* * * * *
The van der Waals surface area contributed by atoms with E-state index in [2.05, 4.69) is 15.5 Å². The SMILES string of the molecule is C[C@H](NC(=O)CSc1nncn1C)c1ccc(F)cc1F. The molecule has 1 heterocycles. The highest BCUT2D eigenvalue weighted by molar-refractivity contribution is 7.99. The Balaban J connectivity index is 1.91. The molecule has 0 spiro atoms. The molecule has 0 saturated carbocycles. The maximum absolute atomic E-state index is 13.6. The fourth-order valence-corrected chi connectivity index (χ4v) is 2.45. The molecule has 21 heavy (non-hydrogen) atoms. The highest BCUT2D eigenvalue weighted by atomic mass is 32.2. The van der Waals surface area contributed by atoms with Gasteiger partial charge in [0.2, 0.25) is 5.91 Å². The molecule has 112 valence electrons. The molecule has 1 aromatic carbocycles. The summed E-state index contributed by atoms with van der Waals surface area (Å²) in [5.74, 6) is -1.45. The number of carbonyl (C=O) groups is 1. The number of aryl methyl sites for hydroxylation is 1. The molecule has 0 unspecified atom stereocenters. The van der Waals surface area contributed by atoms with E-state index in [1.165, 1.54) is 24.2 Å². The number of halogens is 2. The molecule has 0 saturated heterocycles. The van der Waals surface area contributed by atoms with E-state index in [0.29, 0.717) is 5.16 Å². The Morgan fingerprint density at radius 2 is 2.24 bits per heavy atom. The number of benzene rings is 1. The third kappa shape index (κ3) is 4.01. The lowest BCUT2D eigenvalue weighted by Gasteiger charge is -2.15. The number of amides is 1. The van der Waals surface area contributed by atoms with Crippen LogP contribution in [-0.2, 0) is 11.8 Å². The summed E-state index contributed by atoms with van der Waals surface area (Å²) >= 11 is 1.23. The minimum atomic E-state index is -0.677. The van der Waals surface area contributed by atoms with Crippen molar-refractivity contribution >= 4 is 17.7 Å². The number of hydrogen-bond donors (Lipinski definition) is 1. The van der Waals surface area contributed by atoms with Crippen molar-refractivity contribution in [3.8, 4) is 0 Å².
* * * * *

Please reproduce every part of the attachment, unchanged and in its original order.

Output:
The van der Waals surface area contributed by atoms with E-state index in [2.05, 4.69) is 15.5 Å². The SMILES string of the molecule is C[C@H](NC(=O)CSc1nncn1C)c1ccc(F)cc1F. The molecule has 1 heterocycles. The highest BCUT2D eigenvalue weighted by molar-refractivity contribution is 7.99. The Balaban J connectivity index is 1.91. The molecule has 0 spiro atoms. The molecule has 0 saturated carbocycles. The maximum absolute atomic E-state index is 13.6. The fourth-order valence-corrected chi connectivity index (χ4v) is 2.45. The molecule has 21 heavy (non-hydrogen) atoms. The highest BCUT2D eigenvalue weighted by atomic mass is 32.2. The van der Waals surface area contributed by atoms with Gasteiger partial charge in [0.2, 0.25) is 5.91 Å². The molecule has 112 valence electrons. The molecule has 1 aromatic carbocycles. The summed E-state index contributed by atoms with van der Waals surface area (Å²) in [5.74, 6) is -1.45. The number of carbonyl (C=O) groups is 1. The number of aryl methyl sites for hydroxylation is 1. The molecule has 0 unspecified atom stereocenters. The van der Waals surface area contributed by atoms with E-state index in [1.165, 1.54) is 24.2 Å². The number of halogens is 2. The molecule has 0 saturated heterocycles. The van der Waals surface area contributed by atoms with E-state index in [0.29, 0.717) is 5.16 Å². The Morgan fingerprint density at radius 2 is 2.24 bits per heavy atom. The number of benzene rings is 1. The third kappa shape index (κ3) is 4.01. The lowest BCUT2D eigenvalue weighted by Gasteiger charge is -2.15. The number of amides is 1. The van der Waals surface area contributed by atoms with Crippen LogP contribution in [-0.2, 0) is 11.8 Å². The summed E-state index contributed by atoms with van der Waals surface area (Å²) >= 11 is 1.23. The minimum atomic E-state index is -0.677. The van der Waals surface area contributed by atoms with Crippen molar-refractivity contribution >= 4 is 17.7 Å². The number of hydrogen-bond donors (Lipinski definition) is 1. The van der Waals surface area contributed by atoms with Crippen molar-refractivity contribution in [3.8, 4) is 0 Å².